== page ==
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Clinical significance of exercise-induced ST segment elevation. Correlative angiographic study in patients with ischaemic heart disease.
  1. P J de Feyter,
  2. P A Majid,
  3. M J van Eenige,
  4. R Wardeh,
  5. F N Wempe,
  6. J P Roos

    Abstract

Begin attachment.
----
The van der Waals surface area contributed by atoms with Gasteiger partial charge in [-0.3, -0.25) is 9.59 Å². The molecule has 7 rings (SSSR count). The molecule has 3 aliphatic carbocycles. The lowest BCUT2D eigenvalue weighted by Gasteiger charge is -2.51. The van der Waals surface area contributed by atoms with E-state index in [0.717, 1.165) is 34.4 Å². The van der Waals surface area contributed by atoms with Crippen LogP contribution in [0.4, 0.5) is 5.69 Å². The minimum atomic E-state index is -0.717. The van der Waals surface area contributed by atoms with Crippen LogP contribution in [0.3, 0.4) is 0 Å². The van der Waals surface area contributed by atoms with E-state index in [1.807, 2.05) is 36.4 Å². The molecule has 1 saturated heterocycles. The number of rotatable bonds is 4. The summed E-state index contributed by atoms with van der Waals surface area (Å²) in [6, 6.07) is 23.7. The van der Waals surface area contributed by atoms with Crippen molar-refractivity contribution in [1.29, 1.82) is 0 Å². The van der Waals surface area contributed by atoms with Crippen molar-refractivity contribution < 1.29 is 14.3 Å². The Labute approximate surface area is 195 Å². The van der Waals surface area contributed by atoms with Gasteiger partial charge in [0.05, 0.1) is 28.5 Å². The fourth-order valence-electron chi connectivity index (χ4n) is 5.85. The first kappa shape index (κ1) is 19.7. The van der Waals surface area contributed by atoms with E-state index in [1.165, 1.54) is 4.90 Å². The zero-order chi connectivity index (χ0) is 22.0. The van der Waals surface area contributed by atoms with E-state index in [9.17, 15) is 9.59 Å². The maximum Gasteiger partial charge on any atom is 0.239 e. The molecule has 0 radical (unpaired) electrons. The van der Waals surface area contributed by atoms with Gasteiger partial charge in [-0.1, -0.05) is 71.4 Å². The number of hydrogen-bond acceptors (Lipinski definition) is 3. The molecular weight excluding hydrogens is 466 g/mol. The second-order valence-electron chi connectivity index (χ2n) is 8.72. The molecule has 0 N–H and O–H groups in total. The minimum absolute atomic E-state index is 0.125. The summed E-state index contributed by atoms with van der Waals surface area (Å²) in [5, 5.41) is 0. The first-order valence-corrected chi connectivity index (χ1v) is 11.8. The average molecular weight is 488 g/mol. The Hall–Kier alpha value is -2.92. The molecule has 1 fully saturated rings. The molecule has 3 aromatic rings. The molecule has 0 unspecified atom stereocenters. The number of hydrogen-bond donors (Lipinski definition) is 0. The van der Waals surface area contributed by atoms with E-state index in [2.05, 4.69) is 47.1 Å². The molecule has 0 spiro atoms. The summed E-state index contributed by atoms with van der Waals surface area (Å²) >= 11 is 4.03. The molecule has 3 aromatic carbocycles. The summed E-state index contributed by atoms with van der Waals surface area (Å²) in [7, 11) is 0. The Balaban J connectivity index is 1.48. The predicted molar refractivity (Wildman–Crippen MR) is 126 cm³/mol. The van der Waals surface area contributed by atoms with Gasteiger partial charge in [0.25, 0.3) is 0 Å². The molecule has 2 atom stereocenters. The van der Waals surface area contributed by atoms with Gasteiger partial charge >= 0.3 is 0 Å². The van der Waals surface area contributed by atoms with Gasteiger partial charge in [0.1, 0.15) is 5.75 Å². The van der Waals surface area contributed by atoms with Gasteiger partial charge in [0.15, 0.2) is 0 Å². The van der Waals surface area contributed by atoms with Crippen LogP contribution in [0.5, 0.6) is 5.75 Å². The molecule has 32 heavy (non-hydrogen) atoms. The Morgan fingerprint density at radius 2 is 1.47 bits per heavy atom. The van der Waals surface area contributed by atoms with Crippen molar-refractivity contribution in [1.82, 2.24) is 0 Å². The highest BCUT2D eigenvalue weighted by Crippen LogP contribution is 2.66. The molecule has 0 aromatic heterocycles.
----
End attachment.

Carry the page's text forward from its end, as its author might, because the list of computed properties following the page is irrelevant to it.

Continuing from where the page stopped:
We have examined the relation between electrocardiographic ST elevation during treadmill exercise (greater than or equal to 1 mm, using the conventional 12 leads), the severity of coronary artery disease, and left ventricular wall motion abnormalities in 680 patients. They were divided into three groups: (1) 218 patients with clinically significant coronary artery disease, (2) 178 patients with clinically significant coronary artery disease, and (3) 284 patients with clinically significant coronary artery disease and previous myocardial infarction. ST elevation during exercise (predominantly in lead V2) was seen in two patients (1%) in group 1, three patients (2%) in group 2, and 147 patients (52%) in group 3. Coronary artery disease (number of vessels involved and severity of stenoses) was comparable in groups 2 and 3. All the patients in group 1 showed a normal left ventricular contraction pattern; 64% of the patients in group 2 showed wall motion abnormalities (predominantly hypokinesia) and 95% of group 3 (mainly akinesia, dyskinesia, or aneurysm). A strongly positive correlation was seen between the ST elevation and left ventricular dysfunction in patients belonging to group 3. The overall sensitivity and the specificity of the stress test in detecting wall motion abnormalities was 55% and 100% respectively. The sensitivity increased with deterioration in left ventricular function, reaching 81% and 90% in patients with dyskinesia and aneurysm, respectively. Maximal ST elevation (greater than or equal to 3 mm) was confined to the patients with dyskinesia or aneurysm. The incidence of ST elevation during exercise was also related to the location of previous infarction, showing a positive response in 85% of patients with anterior myocardial infarction and in only 33% with inferior myocardial infarction. We conclude that ST segment elevation during exercise in patients with previous myocardial infarction is a sensitive and a specific indicator of advanced left ventricular asynergy. The ST segment response during exercise in patients with previous infarction and with angiographically demonstrated myocardial asynergy appears to be a continuous spectrum. A normal ST segment response or elevation alone usually signifies involvement of only one vessel supplying the infarcted myocardium, ST elevation with concomitant ST depression indicates additional coronary artery disease, and ST depression alone indicates overwhelming myocardial ischaemia resulting from multiple vessel disease. The employment of multiple leads is essential to obtain this information.

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